In Hindu religion, women were allowed to read Vedic scriptures, become priests and take part in philosophical debates, but somewhere down the line it changed and as a result, becoming a priest became a male dominated profession. Feminist theology usually applies to a movement built around Christianity and Judaism and involves the right of women to become priests. In our country, however, there is no such thing, it is still a male dominated line, but as I was doing research for this article, I was surprised to find that Indians living abroad did allow women to practice and pass on our ‘sanskaras’. The only religion in the world that preaches gender equality for the progress of mankind and practices it as well is the Baha’i faith, in which a woman, Bahiyyih Khanum, has been the actual head of the entire faith.

In the modern sense, the movement has grown to the ‘control of our bodies’, besides the other social issues. With the invention and usage of the birth control pill, women have gained the freedom of controlling their own bodily functions, though there is an opposing view that states that these pills have further subjugated women and the testing of these pills were done in third world countries to see their side-effects. For all the people who live in Delhi, I would suggest you visit the Devi Art Foundation art installation to view various feminist artists, who are reinterpreting the female form. An example of this is the work done by the artist, Pushpamala. She has taken various staged pictures of herself in different get-ups that mock the traditional sense of how women are perceived. As every movement gains momentum, there is always a flip side to it and in this case, especially in the case of India, it has been the reservation policy and bills regarding women. In the typical bureaucratic sense, the babu’s saw the solution to the problem of under-representation of women and inequality by creating laws that are either mocked or not followed. One of the articles of our constitution promotes equal pay and representation of women in the working field. Though followed, women are still under-represented and given fewer projects and responsibilities than men. In the working environment, comes another dreaded factor known as the maternity leave. Most of the women come back to the office to find that they are at least 5 years behind their male counterparts in the prospect of growing in the field or just don’t return because they cannot cope with the added responsibility of children. The concept of ‘Flexitime’ is gaining popularity and is very useful for working mothers, but unfortunately is in its nascent stages. The representation of women in parliament was also highly contested. For this I can only say, if you welcome the move to integrate other backward classes in the reservation policy to improve their condition, then why not women?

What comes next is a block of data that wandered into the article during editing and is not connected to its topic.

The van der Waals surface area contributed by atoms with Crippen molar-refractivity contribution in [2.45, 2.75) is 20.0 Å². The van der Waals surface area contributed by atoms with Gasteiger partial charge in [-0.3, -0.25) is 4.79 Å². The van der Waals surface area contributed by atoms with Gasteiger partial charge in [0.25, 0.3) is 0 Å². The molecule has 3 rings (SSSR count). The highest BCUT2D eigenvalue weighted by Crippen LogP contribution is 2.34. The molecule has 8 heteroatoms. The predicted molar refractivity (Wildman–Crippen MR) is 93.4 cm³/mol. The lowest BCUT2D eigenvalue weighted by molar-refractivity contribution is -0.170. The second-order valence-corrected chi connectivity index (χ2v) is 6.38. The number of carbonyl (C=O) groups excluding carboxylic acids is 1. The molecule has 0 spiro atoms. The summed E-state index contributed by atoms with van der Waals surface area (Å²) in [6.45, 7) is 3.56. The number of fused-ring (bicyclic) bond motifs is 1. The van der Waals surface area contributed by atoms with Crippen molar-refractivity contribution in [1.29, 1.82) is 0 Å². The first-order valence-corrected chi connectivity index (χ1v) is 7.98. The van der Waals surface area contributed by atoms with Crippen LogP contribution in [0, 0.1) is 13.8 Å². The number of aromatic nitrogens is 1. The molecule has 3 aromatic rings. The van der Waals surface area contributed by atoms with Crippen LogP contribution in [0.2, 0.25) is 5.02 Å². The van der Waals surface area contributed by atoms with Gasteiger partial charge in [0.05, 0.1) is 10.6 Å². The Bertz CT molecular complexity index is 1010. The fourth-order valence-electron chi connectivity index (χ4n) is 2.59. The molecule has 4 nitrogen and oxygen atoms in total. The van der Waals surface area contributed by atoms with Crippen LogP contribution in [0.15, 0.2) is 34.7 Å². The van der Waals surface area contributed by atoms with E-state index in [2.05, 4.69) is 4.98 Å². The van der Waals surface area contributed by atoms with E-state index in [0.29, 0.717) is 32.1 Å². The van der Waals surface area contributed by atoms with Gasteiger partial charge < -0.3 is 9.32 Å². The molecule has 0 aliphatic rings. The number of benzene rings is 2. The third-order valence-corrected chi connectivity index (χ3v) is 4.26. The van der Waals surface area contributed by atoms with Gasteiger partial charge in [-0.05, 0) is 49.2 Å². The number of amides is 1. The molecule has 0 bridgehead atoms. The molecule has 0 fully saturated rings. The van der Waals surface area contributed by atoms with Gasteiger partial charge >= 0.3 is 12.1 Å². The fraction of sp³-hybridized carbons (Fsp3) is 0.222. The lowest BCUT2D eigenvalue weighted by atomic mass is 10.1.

As such, women in the largest democracy also need a platform for people to hear their voice. It is really up to the people to change their attitude, no matter what the government policy is or what the current scenario is. If one community could change their outlook, it could have a domino effect on the rest of the cultures. We must come to the realisation that women need to be uplifted in this country and it needs to be done fast.

After all, if 50 percent of the entire population sat at home, then where would we ever reach besides the achievement of reaching the bottom rank on every life and development index in the world?

Tara Verma